Trust in the Supreme Court is waning. Reducing polarization can save it.
Sally, host of the podcast “You Don't Have to Yell,” is director of digital strategy at Rank the Vote, an organization dedicated to promoting ranked-choice voting nationwide.
Americans expect the Supreme Court to rule objectively on the law, free of any partisan baggage. And Americans’ preferred strategy to make this happen is to pack the body with as many justices who think like them as possible.
We saw this dynamic in action during the final months of the Trump administration, when Senate Majority Leader Mitch McConnell rushed to confirm Amy Coney Barrett. This led to cries of partisanship from the left and the creation of a commission on Supreme Court reform by President Biden in April 2021.
The commission released its findings earlier this month, covering the logistics around term limits for justices and expanding the court beyond its current nine members, but did not take a position on those options. While these reforms may have merit, all would be interpreted as further attempts to make the court more partisan and further reduce its credibility.
Still, with a recent poll by Gallup showing approval of the Supreme Court at the lowest level since polling began, it’s clear the issue of trust in the court needs to be addressed.
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The real solution to restoring the court’s credibility lies in reforms that can reduce partisanship in government overall, as opposed to solely focusing on the judiciary.
How it started ...
The Supreme Court was designed to serve as a safeguard against the threat that wild swings in public opinion could pose to the rights of the minority. The Founders had good reason to fear this, given the last wild swing in public opinion resulted in a band of angry farmers defeating the world’s most powerful military to replace a monarch with a system of government most people had never heard of before.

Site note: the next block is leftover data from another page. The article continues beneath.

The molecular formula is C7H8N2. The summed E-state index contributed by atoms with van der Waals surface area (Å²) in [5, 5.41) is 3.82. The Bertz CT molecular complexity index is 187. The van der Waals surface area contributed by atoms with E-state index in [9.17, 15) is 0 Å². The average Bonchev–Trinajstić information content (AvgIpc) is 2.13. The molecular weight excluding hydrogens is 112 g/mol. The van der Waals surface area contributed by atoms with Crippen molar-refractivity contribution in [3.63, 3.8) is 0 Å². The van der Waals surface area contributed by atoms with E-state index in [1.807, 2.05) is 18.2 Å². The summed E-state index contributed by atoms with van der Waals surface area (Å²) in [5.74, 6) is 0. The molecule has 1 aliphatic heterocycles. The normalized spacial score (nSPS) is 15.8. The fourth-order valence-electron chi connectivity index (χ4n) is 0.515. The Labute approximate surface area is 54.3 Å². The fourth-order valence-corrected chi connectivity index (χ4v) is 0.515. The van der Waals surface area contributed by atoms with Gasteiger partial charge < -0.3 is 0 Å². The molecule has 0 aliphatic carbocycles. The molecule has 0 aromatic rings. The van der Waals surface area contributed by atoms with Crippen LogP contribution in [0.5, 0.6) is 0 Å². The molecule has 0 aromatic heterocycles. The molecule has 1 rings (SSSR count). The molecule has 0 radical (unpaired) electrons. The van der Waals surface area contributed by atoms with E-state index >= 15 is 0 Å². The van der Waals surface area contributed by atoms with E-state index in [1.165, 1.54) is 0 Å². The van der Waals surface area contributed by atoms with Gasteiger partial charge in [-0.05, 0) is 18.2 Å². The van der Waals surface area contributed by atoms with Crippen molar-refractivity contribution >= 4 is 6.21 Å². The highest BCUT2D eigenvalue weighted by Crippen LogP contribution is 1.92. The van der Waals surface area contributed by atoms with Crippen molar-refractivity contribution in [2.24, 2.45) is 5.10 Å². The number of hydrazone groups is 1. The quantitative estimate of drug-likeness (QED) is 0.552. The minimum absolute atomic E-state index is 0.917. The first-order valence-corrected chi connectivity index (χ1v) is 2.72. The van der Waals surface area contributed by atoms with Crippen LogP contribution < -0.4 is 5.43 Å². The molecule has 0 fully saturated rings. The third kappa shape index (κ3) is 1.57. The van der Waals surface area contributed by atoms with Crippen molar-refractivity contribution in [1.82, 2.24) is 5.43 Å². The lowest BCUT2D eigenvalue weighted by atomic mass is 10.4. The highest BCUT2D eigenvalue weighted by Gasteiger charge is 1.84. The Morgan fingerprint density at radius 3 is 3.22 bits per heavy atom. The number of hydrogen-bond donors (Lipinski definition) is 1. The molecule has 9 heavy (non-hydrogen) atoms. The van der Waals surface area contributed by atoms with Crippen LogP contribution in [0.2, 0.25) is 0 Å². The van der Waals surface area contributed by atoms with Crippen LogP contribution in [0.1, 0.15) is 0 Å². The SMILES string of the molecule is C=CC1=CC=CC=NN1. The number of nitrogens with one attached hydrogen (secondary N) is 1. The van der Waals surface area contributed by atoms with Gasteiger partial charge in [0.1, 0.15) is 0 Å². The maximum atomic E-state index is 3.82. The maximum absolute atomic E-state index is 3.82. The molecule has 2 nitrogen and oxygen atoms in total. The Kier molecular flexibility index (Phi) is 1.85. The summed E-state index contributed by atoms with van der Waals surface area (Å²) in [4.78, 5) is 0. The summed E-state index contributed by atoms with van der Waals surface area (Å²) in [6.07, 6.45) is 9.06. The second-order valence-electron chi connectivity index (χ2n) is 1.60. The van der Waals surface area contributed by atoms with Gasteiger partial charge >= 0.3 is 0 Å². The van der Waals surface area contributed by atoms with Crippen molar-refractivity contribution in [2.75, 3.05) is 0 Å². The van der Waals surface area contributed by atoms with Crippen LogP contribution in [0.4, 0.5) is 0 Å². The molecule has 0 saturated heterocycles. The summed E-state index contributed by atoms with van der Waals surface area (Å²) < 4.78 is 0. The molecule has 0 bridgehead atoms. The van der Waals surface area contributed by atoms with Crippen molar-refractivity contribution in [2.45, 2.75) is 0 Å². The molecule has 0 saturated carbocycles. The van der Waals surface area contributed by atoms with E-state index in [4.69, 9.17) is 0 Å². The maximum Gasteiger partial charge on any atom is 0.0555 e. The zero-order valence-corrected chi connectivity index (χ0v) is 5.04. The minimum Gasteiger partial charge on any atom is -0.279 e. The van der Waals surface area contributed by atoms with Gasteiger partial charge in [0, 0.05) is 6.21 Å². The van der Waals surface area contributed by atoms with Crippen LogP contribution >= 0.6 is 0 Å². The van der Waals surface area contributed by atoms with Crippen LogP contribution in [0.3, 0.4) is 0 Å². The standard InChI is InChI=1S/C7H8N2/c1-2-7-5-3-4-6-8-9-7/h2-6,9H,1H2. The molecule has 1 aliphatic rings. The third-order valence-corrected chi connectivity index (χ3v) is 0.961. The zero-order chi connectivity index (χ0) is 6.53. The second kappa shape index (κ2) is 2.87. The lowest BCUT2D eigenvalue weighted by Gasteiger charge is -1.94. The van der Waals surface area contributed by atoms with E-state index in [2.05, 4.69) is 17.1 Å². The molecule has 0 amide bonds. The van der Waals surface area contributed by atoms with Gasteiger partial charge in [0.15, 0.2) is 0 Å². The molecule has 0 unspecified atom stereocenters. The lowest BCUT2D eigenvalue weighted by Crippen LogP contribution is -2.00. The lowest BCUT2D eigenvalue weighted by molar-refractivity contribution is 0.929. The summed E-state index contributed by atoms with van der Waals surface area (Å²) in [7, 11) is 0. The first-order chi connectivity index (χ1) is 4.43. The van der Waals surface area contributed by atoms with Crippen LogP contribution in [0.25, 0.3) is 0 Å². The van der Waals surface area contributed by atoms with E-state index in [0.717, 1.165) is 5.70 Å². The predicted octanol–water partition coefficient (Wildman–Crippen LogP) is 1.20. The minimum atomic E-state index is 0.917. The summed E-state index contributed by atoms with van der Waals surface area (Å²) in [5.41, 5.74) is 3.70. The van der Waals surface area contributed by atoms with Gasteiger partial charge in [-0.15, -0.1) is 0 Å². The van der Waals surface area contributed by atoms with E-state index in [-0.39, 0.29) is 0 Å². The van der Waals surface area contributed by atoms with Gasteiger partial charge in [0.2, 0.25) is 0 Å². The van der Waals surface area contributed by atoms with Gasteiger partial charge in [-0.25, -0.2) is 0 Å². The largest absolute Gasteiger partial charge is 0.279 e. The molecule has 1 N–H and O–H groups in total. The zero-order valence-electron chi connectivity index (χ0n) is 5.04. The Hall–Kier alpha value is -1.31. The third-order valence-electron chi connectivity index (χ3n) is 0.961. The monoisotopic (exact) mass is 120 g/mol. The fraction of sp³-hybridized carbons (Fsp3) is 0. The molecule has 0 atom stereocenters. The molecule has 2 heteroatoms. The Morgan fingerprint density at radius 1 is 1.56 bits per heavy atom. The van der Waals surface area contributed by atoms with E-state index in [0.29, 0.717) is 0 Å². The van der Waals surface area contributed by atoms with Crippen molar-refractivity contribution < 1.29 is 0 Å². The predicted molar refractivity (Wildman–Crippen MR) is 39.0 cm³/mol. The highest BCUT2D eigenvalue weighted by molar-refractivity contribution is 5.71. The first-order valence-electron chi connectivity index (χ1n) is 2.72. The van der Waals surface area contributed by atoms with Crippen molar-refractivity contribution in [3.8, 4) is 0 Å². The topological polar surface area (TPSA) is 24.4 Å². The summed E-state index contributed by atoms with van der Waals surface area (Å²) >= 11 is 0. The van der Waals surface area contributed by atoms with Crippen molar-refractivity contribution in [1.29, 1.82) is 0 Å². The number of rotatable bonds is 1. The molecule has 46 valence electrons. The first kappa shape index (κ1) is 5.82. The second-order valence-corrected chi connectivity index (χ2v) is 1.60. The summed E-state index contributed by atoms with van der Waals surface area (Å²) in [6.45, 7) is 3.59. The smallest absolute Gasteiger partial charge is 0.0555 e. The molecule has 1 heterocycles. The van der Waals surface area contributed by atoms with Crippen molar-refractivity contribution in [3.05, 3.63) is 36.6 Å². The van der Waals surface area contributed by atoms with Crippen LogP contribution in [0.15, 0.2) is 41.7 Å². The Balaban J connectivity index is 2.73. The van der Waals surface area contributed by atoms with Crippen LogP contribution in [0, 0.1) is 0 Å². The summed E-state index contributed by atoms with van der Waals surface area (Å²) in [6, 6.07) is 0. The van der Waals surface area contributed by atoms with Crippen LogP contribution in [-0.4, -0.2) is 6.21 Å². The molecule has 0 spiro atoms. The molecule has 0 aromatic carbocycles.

Because the court was one of three equal branches of government, the early Americans had no problem with it being a highly partisan body. Later, Abraham Lincoln appointed his campaign manager to the court and worked with congressional Republicans to expand the body to make room for an additional pro-Union justice. Salmon Chase openly campaigned for a presidential nomination in 1868 while serving as chief justice.
Americans had little problem with this for two reasons:
First, Americans were more concerned with the court becoming too powerful, as opposed to whether it was too partisan. Unlike now, the Supreme Court at the time wasn’t viewed as the final arbiter of constitutionality, but part of a larger conversation around how far government authority should extend.
Second, partisanship was far more fluid than it is today. Parties were often related to a specific policy, driven locally and expected to die. If we look back to Lincoln’s expansion of the Supreme Court, it should be noted he appointed a pro-Union Democrat, as Lincoln was building a coalition for a new party in anticipation of an end to the GOP.
How it’s going ...